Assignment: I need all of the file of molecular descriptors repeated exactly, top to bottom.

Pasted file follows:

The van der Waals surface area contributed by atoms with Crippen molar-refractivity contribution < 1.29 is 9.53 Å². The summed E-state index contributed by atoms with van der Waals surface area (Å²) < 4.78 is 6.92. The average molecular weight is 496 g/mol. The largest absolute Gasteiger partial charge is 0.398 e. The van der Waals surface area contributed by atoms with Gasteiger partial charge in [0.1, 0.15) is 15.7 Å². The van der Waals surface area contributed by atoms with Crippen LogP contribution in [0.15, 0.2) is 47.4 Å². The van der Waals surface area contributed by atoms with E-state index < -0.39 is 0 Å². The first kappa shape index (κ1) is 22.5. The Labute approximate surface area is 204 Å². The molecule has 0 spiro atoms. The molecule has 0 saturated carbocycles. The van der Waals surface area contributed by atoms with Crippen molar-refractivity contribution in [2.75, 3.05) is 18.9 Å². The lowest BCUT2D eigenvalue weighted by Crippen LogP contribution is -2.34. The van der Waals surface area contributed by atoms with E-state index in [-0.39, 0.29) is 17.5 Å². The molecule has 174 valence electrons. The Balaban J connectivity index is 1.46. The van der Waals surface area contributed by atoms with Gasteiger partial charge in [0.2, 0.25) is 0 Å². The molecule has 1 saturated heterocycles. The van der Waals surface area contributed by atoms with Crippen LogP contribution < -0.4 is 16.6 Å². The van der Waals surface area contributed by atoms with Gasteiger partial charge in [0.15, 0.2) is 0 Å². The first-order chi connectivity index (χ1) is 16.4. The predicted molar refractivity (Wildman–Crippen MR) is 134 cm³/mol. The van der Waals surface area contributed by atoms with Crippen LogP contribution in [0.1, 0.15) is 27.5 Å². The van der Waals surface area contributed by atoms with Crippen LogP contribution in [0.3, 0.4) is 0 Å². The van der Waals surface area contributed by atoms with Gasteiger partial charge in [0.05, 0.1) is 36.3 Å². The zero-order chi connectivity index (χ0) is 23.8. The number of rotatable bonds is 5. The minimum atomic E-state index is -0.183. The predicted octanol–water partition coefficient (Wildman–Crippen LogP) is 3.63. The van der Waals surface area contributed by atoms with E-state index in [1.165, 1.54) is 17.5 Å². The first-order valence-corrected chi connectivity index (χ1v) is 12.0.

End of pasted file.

The van der Waals surface area contributed by atoms with Crippen molar-refractivity contribution < 1.29 is 9.53 Å². The summed E-state index contributed by atoms with van der Waals surface area (Å²) < 4.78 is 6.92. The average molecular weight is 496 g/mol. The largest absolute Gasteiger partial charge is 0.398 e. The van der Waals surface area contributed by atoms with Gasteiger partial charge in [0.1, 0.15) is 15.7 Å². The van der Waals surface area contributed by atoms with Crippen LogP contribution in [0.15, 0.2) is 47.4 Å². The van der Waals surface area contributed by atoms with E-state index < -0.39 is 0 Å². The first kappa shape index (κ1) is 22.5. The Labute approximate surface area is 204 Å². The molecule has 0 spiro atoms. The molecule has 0 saturated carbocycles. The van der Waals surface area contributed by atoms with Crippen molar-refractivity contribution in [2.75, 3.05) is 18.9 Å². The lowest BCUT2D eigenvalue weighted by Crippen LogP contribution is -2.34. The van der Waals surface area contributed by atoms with E-state index in [-0.39, 0.29) is 17.5 Å². The molecule has 174 valence electrons. The Balaban J connectivity index is 1.46. The van der Waals surface area contributed by atoms with Gasteiger partial charge in [0.2, 0.25) is 0 Å². The molecule has 1 saturated heterocycles. The van der Waals surface area contributed by atoms with Crippen LogP contribution < -0.4 is 16.6 Å². The van der Waals surface area contributed by atoms with Gasteiger partial charge in [0.15, 0.2) is 0 Å². The first-order chi connectivity index (χ1) is 16.4. The predicted molar refractivity (Wildman–Crippen MR) is 134 cm³/mol. The van der Waals surface area contributed by atoms with Crippen LogP contribution in [0.1, 0.15) is 27.5 Å². The van der Waals surface area contributed by atoms with Crippen LogP contribution in [0.3, 0.4) is 0 Å². The van der Waals surface area contributed by atoms with Gasteiger partial charge in [0.05, 0.1) is 36.3 Å². The zero-order chi connectivity index (χ0) is 23.8. The number of rotatable bonds is 5. The minimum atomic E-state index is -0.183. The predicted octanol–water partition coefficient (Wildman–Crippen LogP) is 3.63. The van der Waals surface area contributed by atoms with E-state index in [1.165, 1.54) is 17.5 Å². The first-order valence-corrected chi connectivity index (χ1v) is 12.0.